Mary Walsh and Fred Ewanuick sit beside each other on the hotel room couch. She's the actor/co-writer/director of Young Triffie and he is the film's star. But their rapport suggests another relationship. In a black outfit, including impressively long boots, that contrasts with her auburn hair and tanned skin, Walsh appears the taller, worldly, still-a-little-bit-wild mother to Ewanuick's smaller, thoughtful and sensitive son.
"I relied heavily on Mary for one thing," Ewanuick says about how he gets inside a Newfoundlander's skin—not a layer one simply pulls on. "The most important thing that Mary wanted to make sure I got was the rhythm of the speech," starting with, he says, "it's Newfoundland not Newfoundland."
British Columbia native Ewanuick plays rookie Ranger Hepditch—who grew up a townie in St. John's and studied in Ottawa —of the Newfoundland Constabulary. It's 1947 and Newfoundland stands on the verge of joining Confederation. The body of a young girl, Triffie, washes ashore in an outport community where Ranger Hepditch is already investigating a less serious crime involving sheep. After a few grabs at empty air, he seizes his moment.
The character embodies good intentions and high aspirations cancelled out by softness and severely limited skill. Ewanuick makes Hepditch real and multi-dimensional, deserving of viewers' attention and empathy.
"That's who he is," Walsh says. "He's a human being, a young fella who's trying his best at something he's not very good at. And in the end he gets there, he solves the crime and he really does become a hero."
A comparison with Johnny Depp in Ed Wood, From Hell or Sleepy Hollow stands sturdily here, though Ewanuick laughs it off, saying, "Yeah, we're both quite equal in the looks department."
Still, like Depp, Ewanuick employs tense expressions, nervous demeanour and physical gaffes carefully, thoughtfully, so they flow from the character, rather than becoming outbursts out of the skin of the role as happens in some Jim Carrey and Will Ferrell moments.
There's a moment when Ranger Hepditch eats a rare and unpeeled banana, skin and all, thinking that's how the fruit is eaten and not wanting to expose his lack of knowledge. The sustained scene pivots on Ewanuick's ability to illustrate his character's utter devotion to appearing as though he knows about the wider world. He murmurs and nods satisfactorily as he scarfs the banana in a brilliant scene, perhaps only outdone by Grace Melrose's (Andrea Martin) crazed pillow-fluffing scene. To get the right take and the reactions, Ewanuick ate a total of seven bananas, reports Walsh.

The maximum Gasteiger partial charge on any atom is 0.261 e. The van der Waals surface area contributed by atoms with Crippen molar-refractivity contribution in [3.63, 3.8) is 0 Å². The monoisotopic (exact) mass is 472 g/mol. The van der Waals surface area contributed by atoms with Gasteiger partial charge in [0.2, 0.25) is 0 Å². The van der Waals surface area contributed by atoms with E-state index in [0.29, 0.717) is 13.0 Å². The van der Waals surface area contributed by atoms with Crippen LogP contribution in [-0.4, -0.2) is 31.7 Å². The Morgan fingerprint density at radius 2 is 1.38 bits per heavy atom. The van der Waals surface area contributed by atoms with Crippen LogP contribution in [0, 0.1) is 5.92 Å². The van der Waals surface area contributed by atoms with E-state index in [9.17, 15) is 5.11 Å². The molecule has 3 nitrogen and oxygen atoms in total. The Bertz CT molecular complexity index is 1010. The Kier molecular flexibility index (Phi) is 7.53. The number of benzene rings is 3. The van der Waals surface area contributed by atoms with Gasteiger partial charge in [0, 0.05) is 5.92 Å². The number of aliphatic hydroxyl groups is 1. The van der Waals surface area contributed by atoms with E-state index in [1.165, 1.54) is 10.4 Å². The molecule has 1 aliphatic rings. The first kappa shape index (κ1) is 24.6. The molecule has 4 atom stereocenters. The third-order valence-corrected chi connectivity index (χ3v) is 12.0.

"That's what Fred brings to it. He does all those things—the physical things—and there are a lot of people who can do that but they aren't there with ," Walsh says. "They're a set of tics and so on. But with Fred you sense the heart is really in there. You're with him."
Walsh has stayed with this project since the mid-'80s, when she started collaborating with the playwright Ray Guy who wrote the play Young Triffie's Been Made Away With. Walsh has directed a number of Guy's plays.
Besides getting the film produced, Walsh says the challenge was to find a way to import the play's language and ideas into the film. When she was in Halifax for the Atlantic Film Festival last September, she looked back on the challenge. "Plays are very verbal. And movies are not," she said then. "The place was the protagonist really. And that doesn't really work in movies. So we had to write the Ranger's story."
As Ewanuick points out, the best comedy comes out of those "situations when people are uncomfortable," out of their element. Discomfort for characters and viewers is an integral part of satire as well. "All the people in power seem to be the worst characters," says Walsh. See Andy Jones's role as the maniacal Pastor Pottle, who calls Walsh's character, the gossiping Aunt Millie, an "arse-licker of Satan."
Young Triffie opens April 6.
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